Home Nonmilitary action Iran steps up crackdown on protests despite internet blackout

Iran steps up crackdown on protests despite internet blackout

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Freed activists pictures on September 23, of what appeared to be direct police fire on Iranian protesters, who expressed their anger over the death of 22-year-old Mahsa Amini while in the custody of vice police.

In a video, police forces were heard behind a loudspeaker warning protesters that they would only fire seconds before doing so. Iranian authorities have not commented on the reports, but have previously denied any involvement in the killings, blaming “infiltrators, saboteurs and terrorists”.

While an official death toll has yet to be announced, the Human rights in Iran the organization had at least 50 dead as of September 23, including many juveniles.

“We will hold our ground in the streets until the total liberation of our country,” said Salim Haghighi in an interview with Voice of America less than a day after her 16-year-old son, Milan, was killed in the northwest town of Oshnavieh.

On the eighth day During the protests, demonstrators chanted slogans against Iran’s Supreme Leader Ayatollah Ali Khamenei, clashing with riot police and plainclothes Basij forces in the conservative cities of Mashhad and Qom, as well as in Karaj, Tabriz, Ardebil, Rasht, Varamin and Sanandaj.

The capital Tehran was particularly tense, with gunfire heard in the affluent district of Saadatabad, as security forces rushed to disperse crowds. Several other neighborhoodsincluding Tehransar, Narmak, Sadeghiyeh and Sattarkhan witnessed similar scenes of shootings and huge fires in blocked streets, while video showed long lines of riot police on bicycles completely filling the central square of Vali- Asr to attack the demonstrators.

The rallies took place despite severe government-mandated internet disruptions intended to block communication and the transfer of video files. Iranians therefore found it difficult to connect, especially with such popular services as Instagram and WhatsApp. a lot too accused META, the company that owns the two platforms, to bow to pressure from the Iranian government. The company denied the allegations.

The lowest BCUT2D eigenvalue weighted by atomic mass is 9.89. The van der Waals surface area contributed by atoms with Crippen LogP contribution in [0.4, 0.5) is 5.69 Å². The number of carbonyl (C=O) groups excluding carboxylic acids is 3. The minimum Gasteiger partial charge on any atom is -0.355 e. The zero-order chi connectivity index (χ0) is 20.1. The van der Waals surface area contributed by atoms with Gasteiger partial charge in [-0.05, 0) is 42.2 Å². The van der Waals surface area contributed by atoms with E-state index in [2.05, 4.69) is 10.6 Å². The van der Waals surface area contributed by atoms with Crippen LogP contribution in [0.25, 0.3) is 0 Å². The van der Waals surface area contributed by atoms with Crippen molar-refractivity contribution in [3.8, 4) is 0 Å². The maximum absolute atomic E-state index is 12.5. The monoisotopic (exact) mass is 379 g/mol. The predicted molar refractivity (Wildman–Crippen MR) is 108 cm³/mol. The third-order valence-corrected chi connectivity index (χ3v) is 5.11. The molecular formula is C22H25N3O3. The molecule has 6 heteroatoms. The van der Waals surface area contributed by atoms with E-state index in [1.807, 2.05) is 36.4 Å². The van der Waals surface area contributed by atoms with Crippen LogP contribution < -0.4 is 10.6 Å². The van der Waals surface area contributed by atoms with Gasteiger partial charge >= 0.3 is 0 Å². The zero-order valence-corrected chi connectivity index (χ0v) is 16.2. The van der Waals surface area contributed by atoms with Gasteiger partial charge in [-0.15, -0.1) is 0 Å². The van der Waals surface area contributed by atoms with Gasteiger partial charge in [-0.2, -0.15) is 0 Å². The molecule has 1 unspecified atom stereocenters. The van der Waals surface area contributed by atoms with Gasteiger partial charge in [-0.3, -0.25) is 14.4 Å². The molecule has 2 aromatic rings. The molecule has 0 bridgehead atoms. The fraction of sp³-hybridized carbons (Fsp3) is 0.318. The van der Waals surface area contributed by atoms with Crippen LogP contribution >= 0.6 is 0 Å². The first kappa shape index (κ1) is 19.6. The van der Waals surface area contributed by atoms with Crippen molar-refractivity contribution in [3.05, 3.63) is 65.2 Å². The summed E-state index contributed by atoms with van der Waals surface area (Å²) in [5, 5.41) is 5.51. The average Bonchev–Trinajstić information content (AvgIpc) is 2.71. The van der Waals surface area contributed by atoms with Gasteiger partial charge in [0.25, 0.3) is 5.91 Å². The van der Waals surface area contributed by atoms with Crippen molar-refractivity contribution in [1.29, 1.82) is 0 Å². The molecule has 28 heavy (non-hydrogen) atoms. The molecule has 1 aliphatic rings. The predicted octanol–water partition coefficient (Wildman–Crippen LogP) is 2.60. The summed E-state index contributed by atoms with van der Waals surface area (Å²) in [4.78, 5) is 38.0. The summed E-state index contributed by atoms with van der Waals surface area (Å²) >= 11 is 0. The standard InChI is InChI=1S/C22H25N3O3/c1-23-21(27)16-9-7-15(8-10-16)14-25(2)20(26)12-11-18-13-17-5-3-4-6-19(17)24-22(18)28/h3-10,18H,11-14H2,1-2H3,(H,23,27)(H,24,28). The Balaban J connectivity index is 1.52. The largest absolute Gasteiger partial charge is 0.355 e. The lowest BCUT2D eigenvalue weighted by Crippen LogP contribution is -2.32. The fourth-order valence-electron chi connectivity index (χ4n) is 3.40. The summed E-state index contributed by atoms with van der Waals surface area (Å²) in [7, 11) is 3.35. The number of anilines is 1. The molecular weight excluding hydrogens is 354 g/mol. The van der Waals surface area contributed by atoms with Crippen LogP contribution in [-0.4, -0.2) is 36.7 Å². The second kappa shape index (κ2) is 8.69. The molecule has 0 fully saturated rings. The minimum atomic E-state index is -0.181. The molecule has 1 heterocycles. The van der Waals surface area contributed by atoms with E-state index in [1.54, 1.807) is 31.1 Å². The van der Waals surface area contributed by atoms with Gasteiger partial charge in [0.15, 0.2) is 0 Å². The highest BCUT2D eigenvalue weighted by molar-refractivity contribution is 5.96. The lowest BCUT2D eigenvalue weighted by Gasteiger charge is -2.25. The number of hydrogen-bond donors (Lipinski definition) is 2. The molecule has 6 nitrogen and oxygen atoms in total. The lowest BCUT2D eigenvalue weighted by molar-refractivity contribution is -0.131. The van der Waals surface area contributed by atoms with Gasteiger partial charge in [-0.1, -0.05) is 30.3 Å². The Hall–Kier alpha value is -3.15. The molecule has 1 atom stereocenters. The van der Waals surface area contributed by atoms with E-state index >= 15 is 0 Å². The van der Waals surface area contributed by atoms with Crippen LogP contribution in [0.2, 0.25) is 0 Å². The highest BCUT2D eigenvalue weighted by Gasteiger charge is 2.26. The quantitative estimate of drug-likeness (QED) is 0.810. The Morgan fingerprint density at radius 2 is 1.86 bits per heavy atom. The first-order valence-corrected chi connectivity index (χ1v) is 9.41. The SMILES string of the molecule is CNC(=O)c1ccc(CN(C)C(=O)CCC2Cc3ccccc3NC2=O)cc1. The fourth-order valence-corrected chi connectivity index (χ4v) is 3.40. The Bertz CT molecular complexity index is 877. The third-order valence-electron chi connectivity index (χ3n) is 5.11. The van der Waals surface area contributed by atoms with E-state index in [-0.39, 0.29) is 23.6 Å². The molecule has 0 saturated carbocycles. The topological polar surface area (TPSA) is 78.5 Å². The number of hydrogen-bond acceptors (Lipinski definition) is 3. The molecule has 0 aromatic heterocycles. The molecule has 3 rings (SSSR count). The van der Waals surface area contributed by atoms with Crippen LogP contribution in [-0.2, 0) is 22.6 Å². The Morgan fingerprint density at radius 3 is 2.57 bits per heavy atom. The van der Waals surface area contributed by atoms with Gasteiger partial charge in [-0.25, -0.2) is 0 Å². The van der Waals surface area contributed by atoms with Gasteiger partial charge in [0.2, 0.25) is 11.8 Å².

Tougher repression expected

As President Ebrahim Raisi Returning from his visit to the United Nations General Assembly in New York, Iranian authorities appeared to be under less pressure in their dealings with protesters.

“If anyone has a fair word to say, it will be heard, but rioting and jeopardizing public safety will not be tolerated,” he said during a live televised speech to his arrived in Tehran.

Separately, the Islamic Republic Armythe Ministry of Intelligence as well as Friday prayer leaders issued strong statements about serious action against protesters.

The Iranians also shared online the screenshot generic messages from their phones, sent by the Ministry of Intelligence, warning against attending rallies.

In addition to hundreds of arrests at protest sites confirmed by authorities, overnight raids on homes have also been reported, with many political activists gathered in several provinces.

And in another plan to curb protests, authorities at least six universities in Tehran announced that classes will be held online only for the next ten days.

Growing solidarity

Global campaigns to highlight Mahsa’s case and support the protesters continued to gather pace, with a Twitter hashtag under its Persian name reaching almost 48 million references.

Other international personalities have joined the campaign, from the German Chancellor Olaf Scholz to the eminent British author JK Rowling. And gestures of support have spread across borders. Kurdish opposition leader Selahattin Demirtascurrently imprisoned by the Turkish government, shaved his head in support of the protesters.

State-Organized Gatherings

The state-funded broadcaster and hard-core media widely reported on what they described as “spontaneous” counter-rallies by government loyalists. In a live broadcast, however, a live shot crowds suddenly zoomed out, to accidentally show nearly empty space around the attendees. Another video released also appeared to show banners from a rally held three years ago.

Activists have long argued that the government is organizing such rallies with big budgets and media campaigns, while refusing to issue permits for protests planned by opponents. Under the Iranian Constitutionpeaceful demonstrations, even without a permit, are allowed if the participants do not carry weapons and do not act against Islamic rules.

State media coverage of recent protests has also been criticized for bias. Several video reports have emerged in recent days alleging protesters attacked ambulances and buses. Protesters, on the other hand, had previously warned against such a narrative, and published videos showing security forces using non-military vehicles as a cover.